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Is Melvin Beederman DOOMED?
Mysterious threatening e-mails, a sad sidekick, and . . . country music? Melvin Beederman and his partner in uncrime, Candace, are really in trouble. Once again someone is out to get them, and this time not even the Superhero's Code can save Melvin from a terrible bologna-filled plight. Candace alone can rescue him?if only she can remember the country singer's motto: "When all else fails, sing about your dog."
Is Melvin Beederman DOOMED?
Mysterious threatening e-mails, a sad sidekick, and . . . country music? Melvin Beederman and his partner in uncrime, Candace, are really in trouble. Once again someone is out to get them, and this time not even the Superhero's Code can save Melvin from a terrible bologna-filled plight. Candace alone can rescue him—if only she can remember the country singer's motto: "When all else fails, sing about your dog."
Melvin Beederman has launched himself as a flying success with kids and adults alike. And the sky is the limit with this fourth book!
A High-Tech Threat
Superhero Melvin Beederman was minding his own business, doing what he did second-best. What he did best, of course, was save the world, chase down bad guys, make the city of Los Angeles a better place to live. But he wasn't doing that. He was doing his second-best activity—hanging out in his tree house hideout, eating pretzels with his pet rat Hugo and watching his favorite TV show—The Adventures of Thunderman. Thunderman and his assistant Thunder Thighs also saved the world. In every single episode. Watching them always inspired Melvin to do his job a little better.
When the show was over, Melvin decided to check his email before starting his day.
"I think I'll go save the world," he said to Hugo.
"Squeak," Hugo said in reply.
This either meant, "You do that, kind sir." Or maybe it was, "Are you sure you don't want to have a pushup contest?"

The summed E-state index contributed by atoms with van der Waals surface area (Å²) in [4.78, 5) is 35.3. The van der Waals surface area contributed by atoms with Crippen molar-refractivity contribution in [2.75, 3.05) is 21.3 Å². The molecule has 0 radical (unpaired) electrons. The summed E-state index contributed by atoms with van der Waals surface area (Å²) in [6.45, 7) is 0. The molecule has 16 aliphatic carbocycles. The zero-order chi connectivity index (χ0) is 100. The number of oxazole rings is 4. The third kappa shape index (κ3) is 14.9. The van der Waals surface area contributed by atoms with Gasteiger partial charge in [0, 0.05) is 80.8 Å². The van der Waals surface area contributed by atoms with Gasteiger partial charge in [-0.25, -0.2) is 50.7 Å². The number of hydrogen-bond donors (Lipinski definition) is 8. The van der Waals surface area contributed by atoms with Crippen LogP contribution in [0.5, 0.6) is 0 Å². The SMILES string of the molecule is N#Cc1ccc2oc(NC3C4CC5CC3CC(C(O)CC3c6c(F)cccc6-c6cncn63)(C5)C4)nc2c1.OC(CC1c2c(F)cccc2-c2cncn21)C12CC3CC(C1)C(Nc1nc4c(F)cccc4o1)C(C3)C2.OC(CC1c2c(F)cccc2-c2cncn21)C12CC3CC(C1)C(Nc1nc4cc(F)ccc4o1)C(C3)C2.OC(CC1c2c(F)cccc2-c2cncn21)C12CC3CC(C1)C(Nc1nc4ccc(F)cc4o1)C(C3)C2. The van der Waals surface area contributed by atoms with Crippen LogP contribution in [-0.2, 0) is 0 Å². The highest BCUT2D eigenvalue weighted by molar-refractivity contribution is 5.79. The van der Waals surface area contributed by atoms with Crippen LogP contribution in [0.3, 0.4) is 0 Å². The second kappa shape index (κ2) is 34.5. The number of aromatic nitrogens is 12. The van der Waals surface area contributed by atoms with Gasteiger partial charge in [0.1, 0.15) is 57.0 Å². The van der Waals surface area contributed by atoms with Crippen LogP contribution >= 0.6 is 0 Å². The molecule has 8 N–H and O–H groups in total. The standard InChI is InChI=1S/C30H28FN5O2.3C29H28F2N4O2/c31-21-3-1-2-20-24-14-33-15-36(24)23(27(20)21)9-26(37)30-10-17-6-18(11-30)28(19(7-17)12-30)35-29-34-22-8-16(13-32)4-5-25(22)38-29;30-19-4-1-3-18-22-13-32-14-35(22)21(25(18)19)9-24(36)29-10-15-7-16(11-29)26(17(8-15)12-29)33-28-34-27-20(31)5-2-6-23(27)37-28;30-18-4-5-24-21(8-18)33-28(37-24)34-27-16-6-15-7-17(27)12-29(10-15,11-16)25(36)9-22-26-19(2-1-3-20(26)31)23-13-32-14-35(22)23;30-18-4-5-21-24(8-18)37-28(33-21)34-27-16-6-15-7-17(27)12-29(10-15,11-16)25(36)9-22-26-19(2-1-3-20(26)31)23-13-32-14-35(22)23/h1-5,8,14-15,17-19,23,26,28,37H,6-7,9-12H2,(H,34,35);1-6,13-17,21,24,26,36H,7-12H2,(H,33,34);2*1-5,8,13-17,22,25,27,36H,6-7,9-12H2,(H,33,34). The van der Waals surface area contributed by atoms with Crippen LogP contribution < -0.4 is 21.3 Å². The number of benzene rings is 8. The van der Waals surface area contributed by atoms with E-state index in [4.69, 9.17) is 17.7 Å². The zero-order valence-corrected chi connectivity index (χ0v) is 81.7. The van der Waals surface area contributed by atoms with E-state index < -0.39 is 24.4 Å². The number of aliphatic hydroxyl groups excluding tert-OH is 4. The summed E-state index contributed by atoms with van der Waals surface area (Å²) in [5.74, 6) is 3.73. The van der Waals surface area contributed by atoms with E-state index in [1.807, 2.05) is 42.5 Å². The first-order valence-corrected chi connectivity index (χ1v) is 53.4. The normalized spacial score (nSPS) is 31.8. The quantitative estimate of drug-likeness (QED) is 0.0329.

Melvin was never sure what Hugo was saying. Though he had once been fluent in gerbil, talking to a rat was another story. He turned on his computer and found only one email waiting for him. But it was a doozy.
I'm coming to get you, Melvin Beederman. Don't try hiding. I know all your tricks and your weaknesses. And when I find you, you'll be toast! Smashed-beneath-my-feet toast.
your loving enemy,
SC P.S. Consider yourself doomed
SC? Melvin didn't know any SC. He caught bad guys for a living, it was true. So there were plenty of people who wanted revenge. But who was SC? Melvin thought over some of his recent battles. Joe the Bad Guy? No, wrong initials. The McNasty Brothers? No, couldn't be.
Melvin looked at the return address of the email for a clue
"Holy mystery!" Melvin said out loud. "This ain't good."
Holy mystery indeed. It wasn't (narrators never say "ain't").
There was only one thing to do, Melvin decided. He had to talk it over with his partner in uncrime, Candace Brinkwater. He always felt better talking to Candace. Unlike Melvin, who was an orphan and had graduated from the Superhero's Academy, Candace lived in a normal house with her family. She was not from the Academy. She was just a girl with whom Melvin had divided his cape. As they say, two superheroes are better than one. And Los Angeles was happy to have both of them.
"See you later, Hugo," Melvin said as he moved to the door of the tree house.
"Squeak," Hugo replied, which either meant, "Go get 'em, tiger" or "How do you spell kumquat?"
Melvin wasn't sure. And right now he was too distracted to think about it. Someone was out to get him, and he had to find out who. "Up, up, and away," he said as he jumped out the door.
Crash! He hit the ground hard.
That was the thing about Melvin Beederman. He hardly ever got off the ground in one try.
He brushed himself off and tried again. "Up, up, and away."
And again. Thud!
Once more. Kabonk!
On the fifth try he was up and flying. He flew over the city toward Candace Brinkwater's house. As he flew, he looked down at the people of Los Angeles. Melvin didn't know how to turn off his x-ray vision, so instead of seeing people dressed for work, he saw them in their underwear. Hundreds of them. Thousands. Disgusting, he said to himself. Too disgusting for words. It was even too disgusting for punctuation!
! ! ? ? . . , , " ' ! ? # % ! ! & @ ? ?
See? That didn't help at all.
Copyright &169; 2007 Greg Trine
This text is from an uncorrected proof